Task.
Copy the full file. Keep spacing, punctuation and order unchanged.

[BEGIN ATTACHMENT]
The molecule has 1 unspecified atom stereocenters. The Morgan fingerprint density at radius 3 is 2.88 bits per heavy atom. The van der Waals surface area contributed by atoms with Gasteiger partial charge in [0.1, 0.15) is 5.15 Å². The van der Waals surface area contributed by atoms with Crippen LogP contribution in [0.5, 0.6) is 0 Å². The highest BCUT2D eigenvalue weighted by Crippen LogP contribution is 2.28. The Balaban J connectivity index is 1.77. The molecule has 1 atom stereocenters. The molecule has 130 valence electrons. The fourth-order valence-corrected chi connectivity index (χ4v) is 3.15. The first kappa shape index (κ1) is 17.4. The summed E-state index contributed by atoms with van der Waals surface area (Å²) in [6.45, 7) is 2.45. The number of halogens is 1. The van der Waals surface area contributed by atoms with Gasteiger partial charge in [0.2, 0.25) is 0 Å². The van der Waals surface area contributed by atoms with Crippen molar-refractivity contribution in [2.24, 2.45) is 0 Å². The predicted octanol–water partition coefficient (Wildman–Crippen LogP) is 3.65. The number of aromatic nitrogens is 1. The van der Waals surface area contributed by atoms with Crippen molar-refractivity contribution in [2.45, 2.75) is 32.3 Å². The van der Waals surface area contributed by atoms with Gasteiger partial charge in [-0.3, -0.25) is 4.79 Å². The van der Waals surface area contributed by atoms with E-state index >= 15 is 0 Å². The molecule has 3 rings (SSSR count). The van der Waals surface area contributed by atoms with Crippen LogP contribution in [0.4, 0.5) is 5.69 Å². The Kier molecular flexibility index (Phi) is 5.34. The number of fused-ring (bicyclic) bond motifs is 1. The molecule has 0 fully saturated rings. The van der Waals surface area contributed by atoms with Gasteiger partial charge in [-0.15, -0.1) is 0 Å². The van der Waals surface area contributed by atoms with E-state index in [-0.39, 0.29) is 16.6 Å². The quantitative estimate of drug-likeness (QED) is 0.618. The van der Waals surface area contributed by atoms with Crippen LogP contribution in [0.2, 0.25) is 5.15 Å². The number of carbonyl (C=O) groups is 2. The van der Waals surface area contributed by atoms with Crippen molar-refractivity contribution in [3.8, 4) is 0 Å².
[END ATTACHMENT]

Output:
The molecule has 1 unspecified atom stereocenters. The Morgan fingerprint density at radius 3 is 2.88 bits per heavy atom. The van der Waals surface area contributed by atoms with Gasteiger partial charge in [0.1, 0.15) is 5.15 Å². The van der Waals surface area contributed by atoms with Crippen LogP contribution in [0.5, 0.6) is 0 Å². The highest BCUT2D eigenvalue weighted by Crippen LogP contribution is 2.28. The Balaban J connectivity index is 1.77. The molecule has 1 atom stereocenters. The molecule has 130 valence electrons. The fourth-order valence-corrected chi connectivity index (χ4v) is 3.15. The first kappa shape index (κ1) is 17.4. The summed E-state index contributed by atoms with van der Waals surface area (Å²) in [6.45, 7) is 2.45. The number of halogens is 1. The van der Waals surface area contributed by atoms with Gasteiger partial charge in [0.2, 0.25) is 0 Å². The van der Waals surface area contributed by atoms with Crippen molar-refractivity contribution in [2.24, 2.45) is 0 Å². The predicted octanol–water partition coefficient (Wildman–Crippen LogP) is 3.65. The number of aromatic nitrogens is 1. The van der Waals surface area contributed by atoms with Crippen molar-refractivity contribution in [2.45, 2.75) is 32.3 Å². The van der Waals surface area contributed by atoms with Gasteiger partial charge in [-0.3, -0.25) is 4.79 Å². The van der Waals surface area contributed by atoms with E-state index >= 15 is 0 Å². The molecule has 3 rings (SSSR count). The van der Waals surface area contributed by atoms with Crippen LogP contribution in [0.4, 0.5) is 5.69 Å². The Kier molecular flexibility index (Phi) is 5.34. The number of fused-ring (bicyclic) bond motifs is 1. The molecule has 0 fully saturated rings. The van der Waals surface area contributed by atoms with Gasteiger partial charge in [-0.15, -0.1) is 0 Å². The van der Waals surface area contributed by atoms with E-state index in [-0.39, 0.29) is 16.6 Å². The quantitative estimate of drug-likeness (QED) is 0.618. The van der Waals surface area contributed by atoms with Crippen LogP contribution in [0.2, 0.25) is 5.15 Å². The number of carbonyl (C=O) groups is 2. The van der Waals surface area contributed by atoms with Crippen molar-refractivity contribution in [3.8, 4) is 0 Å².